Most of my hubs are innocuous--quotes about happiness, grammar tips, history. but sometimes I write on a controversial subject. Recent I wrote about atheism and theism. It was objective reporting about ad campaigns. I am fine with people leaving either positive or negative comments, but is it appropriate to get into a debate with me about my reply to their comment? Also two people got into a heated debate with each other leaving long comments addressed to each other. Not me. Finally I asked them to "take-it-outside." (Metaphorically speaking.) They said they would stop debating in my comments area so my issue was resolved.
The whole thing got me thinking about what is appropriate for comments and if an author is unhappy about comments, how should the author handle it? I don't think the comments rose to the level of reportable abuse, but it was getting close.
Yes, the author has the freedom to accept or delete comments. I think I was asking more about what is good manners regarding comments. I know I have the power to draw the line wherever I want, but is there a consensus of opinion of what oversteps the line.
For instance, abusive comments like name calling or cursing would be against TOS.In my case. I was not comfortable with people "fighting" with each other or going off topic. I understand when people have strong beliefs on a topic it is easy to get carried away.
I don't want people to think they can't disagree with me or ask a question.
I just wondered if there were any informal standards about what is good manners?
What would cause you not to approve a comment?
P.S. I will check out my comment settings. I think I may just have left them at defaults.
We can delete any inappropriate and not related to the subject comments and may also inform the commenter to be to the point. In case of heated, hate sparking comments you should immediately delete them without informing the commenter.
Sometimes, the comment thread goes for long in terms of both text and period which needs some limitation as to the length. Some suitable and appropriate limits need to be fixed for this and the thread should be closed after that lapse of time and limit.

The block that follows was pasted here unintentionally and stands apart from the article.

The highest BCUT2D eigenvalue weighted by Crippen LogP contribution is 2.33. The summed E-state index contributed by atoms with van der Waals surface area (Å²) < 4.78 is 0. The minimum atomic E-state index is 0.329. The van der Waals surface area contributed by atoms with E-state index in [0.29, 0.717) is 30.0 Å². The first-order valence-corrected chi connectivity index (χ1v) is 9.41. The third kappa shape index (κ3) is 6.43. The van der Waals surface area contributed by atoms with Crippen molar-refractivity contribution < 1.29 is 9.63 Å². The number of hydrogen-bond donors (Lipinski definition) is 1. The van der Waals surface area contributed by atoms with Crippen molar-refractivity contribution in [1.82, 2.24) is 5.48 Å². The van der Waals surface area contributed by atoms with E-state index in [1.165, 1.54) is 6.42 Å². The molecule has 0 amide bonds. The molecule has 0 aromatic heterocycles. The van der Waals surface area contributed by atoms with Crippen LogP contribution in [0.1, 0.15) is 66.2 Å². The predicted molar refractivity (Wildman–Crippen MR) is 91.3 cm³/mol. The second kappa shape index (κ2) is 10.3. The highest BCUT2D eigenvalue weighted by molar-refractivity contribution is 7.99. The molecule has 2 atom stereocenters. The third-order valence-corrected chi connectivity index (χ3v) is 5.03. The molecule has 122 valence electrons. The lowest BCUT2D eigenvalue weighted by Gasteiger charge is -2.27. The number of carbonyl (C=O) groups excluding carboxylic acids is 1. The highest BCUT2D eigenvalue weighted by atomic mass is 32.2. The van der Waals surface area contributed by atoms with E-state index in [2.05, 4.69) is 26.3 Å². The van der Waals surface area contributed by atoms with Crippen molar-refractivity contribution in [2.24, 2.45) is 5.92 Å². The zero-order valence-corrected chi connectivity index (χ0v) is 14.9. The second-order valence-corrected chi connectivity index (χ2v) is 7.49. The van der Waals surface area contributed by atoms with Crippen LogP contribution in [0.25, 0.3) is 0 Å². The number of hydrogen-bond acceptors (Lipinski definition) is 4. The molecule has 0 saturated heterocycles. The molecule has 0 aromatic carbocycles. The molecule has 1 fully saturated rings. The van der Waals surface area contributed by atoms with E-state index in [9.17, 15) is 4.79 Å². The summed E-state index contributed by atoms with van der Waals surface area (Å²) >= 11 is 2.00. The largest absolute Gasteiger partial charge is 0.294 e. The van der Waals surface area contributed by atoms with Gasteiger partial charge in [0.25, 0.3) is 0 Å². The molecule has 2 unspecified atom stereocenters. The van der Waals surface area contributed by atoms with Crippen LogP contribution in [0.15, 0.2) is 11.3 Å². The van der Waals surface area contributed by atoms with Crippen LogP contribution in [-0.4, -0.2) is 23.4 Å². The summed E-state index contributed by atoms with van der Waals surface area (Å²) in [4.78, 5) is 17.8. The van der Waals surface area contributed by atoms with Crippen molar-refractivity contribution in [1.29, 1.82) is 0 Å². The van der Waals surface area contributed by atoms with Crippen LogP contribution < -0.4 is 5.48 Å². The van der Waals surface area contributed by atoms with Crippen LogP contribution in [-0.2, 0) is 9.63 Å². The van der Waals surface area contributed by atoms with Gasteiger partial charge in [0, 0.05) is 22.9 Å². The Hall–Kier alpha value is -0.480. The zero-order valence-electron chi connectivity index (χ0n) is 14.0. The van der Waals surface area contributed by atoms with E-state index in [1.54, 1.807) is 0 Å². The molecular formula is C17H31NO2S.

It's very simple Catherine. Just use your discretion to gauge whether a comment adds value to your hub or not. If it doesn't, just disapprove it.
You can delete inappropriate or any comments you don't want. I have mine set for approval before they are seen.
It is completely your choice. If you think they detract from the hub content, go ahead and delete. But I've seen these kind of comments left on a hub and it's perfectly fine. Controversial topics are bound to bring in different points of view.
A debate in the comments section can bring in more views. Some people get tons of views on hubs just from commenters fighting it out. But if you don't want your hub to become a forum, you can delete the posts, or change the hub's comment setting so that they have to be approved by you first before appearing. As said above, you have complete freedom to manage the comments however you want.
Is this the first you've written on atheism? It's very emotionally charged for Americans and you can expect some immature reactions to anything that doesn't say bad things about atheists when talking about them. I used to get threats of death and threats of rape on a regular basis when I kept up with my atheist blog. It's cooled down a lot lately, though. I've been threatened with rape only twice this year and my last death threat was almost a year ago. Not only that but my last really foul contact from an upset religious fellow had to do with a page on homelessness, not atheism!
My rule is to not allow posts that contain profanity, threats, or personal attacks. I also do not allow off-topic comment section discussions or the posting of duplicate content as Google sees all. Atheist content attracts big chunks of cut and paste Bible verses better than honey attracts flies and I'm pretty sure Google sees that as duplicate content.